Encouraging utterances from Mr Supachai Editorial
Guyana Chronicle
September 7, 2002

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AT THIS juncture of the global economy, when poor developing countries are desperately seeking lifelines to invigorate their economies so as to share in the promised prosperity of the borderless age, the recent utterances of Mr Supachai Panitchpakdi, the new head of the World Trade Organisation (WTO), must come like a healing balm on sore and wounded limbs.

Speaking earlier this week on BBC radio, the former Deputy Prime Minister of Thailand expressed the view that the new trade round, called the Doha Development Agenda, must make progress on agriculture, which he said is the most important export from developing countries. Not only does the WTO chief want this body to focus on the needs of the poor countries, but he has also indicated that he is prepared to sit down and talk to the anti-globalisation protestors who have been targeting the WTO. He is convinced that with his background as the native of the developing world, he could balance the concerns of developing countries with the objectives of the WTO.

Mr Supachai, in the words of the BBC correspondent, “sees himself as a representative of the world trading system as a whole, pushing for more open trade to bring balanced benefits for all members to enjoy. But he is also acutely aware that the WTO’s credibility has long been undermined by the constant stream of complaints from the developing world that their interests aren’t taken seriously enough.”

According to that BBC report, Mr Supachai pointed to the Doha Development Agenda, the trade talks launched by the WTO at a ministerial meeting in the Middle East last year, and noted that there are a number of items on the agenda that would be of great benefit to developing countries. He sees as one of his missions, the task of ensuring that all those items are included in the final agreement from the negotiations, and that they don’t just remain bits of paper.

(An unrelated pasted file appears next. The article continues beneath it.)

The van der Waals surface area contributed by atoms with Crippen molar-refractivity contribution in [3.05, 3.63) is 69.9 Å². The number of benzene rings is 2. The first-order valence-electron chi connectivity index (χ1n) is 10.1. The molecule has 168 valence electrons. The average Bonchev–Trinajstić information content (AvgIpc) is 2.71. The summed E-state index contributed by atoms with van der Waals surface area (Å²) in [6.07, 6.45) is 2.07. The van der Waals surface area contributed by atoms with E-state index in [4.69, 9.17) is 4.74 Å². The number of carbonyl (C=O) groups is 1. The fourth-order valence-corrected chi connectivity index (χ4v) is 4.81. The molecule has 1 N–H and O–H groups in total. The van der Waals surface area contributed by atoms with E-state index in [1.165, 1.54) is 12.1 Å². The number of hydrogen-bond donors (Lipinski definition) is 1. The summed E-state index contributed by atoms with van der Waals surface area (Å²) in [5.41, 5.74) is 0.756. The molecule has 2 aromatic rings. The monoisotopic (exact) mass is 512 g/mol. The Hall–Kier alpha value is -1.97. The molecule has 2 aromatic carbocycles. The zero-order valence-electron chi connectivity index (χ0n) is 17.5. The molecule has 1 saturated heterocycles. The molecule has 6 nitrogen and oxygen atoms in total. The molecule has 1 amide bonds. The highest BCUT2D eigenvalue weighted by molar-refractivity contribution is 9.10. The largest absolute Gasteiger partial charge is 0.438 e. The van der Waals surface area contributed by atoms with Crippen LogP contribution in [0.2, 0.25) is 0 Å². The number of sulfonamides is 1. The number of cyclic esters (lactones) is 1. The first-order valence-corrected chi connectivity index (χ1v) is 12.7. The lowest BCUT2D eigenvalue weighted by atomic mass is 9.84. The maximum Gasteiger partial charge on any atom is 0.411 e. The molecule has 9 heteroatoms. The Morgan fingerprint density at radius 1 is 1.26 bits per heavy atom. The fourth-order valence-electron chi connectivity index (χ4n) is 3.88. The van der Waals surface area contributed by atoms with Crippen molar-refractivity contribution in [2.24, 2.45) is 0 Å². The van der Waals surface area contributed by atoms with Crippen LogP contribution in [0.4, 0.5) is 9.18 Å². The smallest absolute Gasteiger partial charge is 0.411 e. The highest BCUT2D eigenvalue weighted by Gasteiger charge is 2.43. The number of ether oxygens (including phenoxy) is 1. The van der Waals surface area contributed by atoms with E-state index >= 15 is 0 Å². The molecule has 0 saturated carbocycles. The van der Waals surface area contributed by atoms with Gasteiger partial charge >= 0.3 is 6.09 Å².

We find Mr Supachai’s optimism very heartening in an era when the mighty industrialised countries are furnishing their farmers with billions of hard currency in subsidies. This process could stymie the efforts of scores of small, agriculture-based developing nations, who, try as they must, could never minimise their unit cost of production to sell their raw materials anywhere close to those of the big, developed countries.

The Caribbean began to feel the bite of the globalisation process way back in the mid-1990s. In a cover story captioned “Yes, We Have No Bananas - Chiquita Vs. the Caribbean: Island Economies May be New Victims of Free Trade”, NEWSWEEK writer Brook Larmer traced the recent economic developments in the Caribbean nation states following the end of the Cold War, and he posited that, “The wads of economic assistance are gone and the walls of protection are falling. The Caribbean must now compete head to head against such powerhouses as Mexico in textiles and Central America in bananas. Free market economists and Clinton Administration officials say it’s about time: the Caribbean needs to learn to stand on its own.” In that April 28, 1997 publication, Larmer also noted: “According to the Caribbean Textiles and Apparel Institute, more that 150 apparel plants closed down in the Caribbean between 1995 and 1996, resulting in the loss of about 123,000 jobs mostly in Jamaica and the Dominican Republic.” The article added that the World Bank had warned that the Caribbean could lose one-third of its US$12.5 billion in annual exports if the situation persisted.

At present, several Caribbean business organisations, especially those that are tourist-oriented, are either closing temporarily, or are offering their workers just a few workdays per week. The combined influences of the global economy and the tragic events of September 11, 2001 have wreaked havoc on the lives of working people. If Mr Supachai could indeed influence the mighty WTO to focus on the needs of poor countries, then there is cause for optimism in the Third World.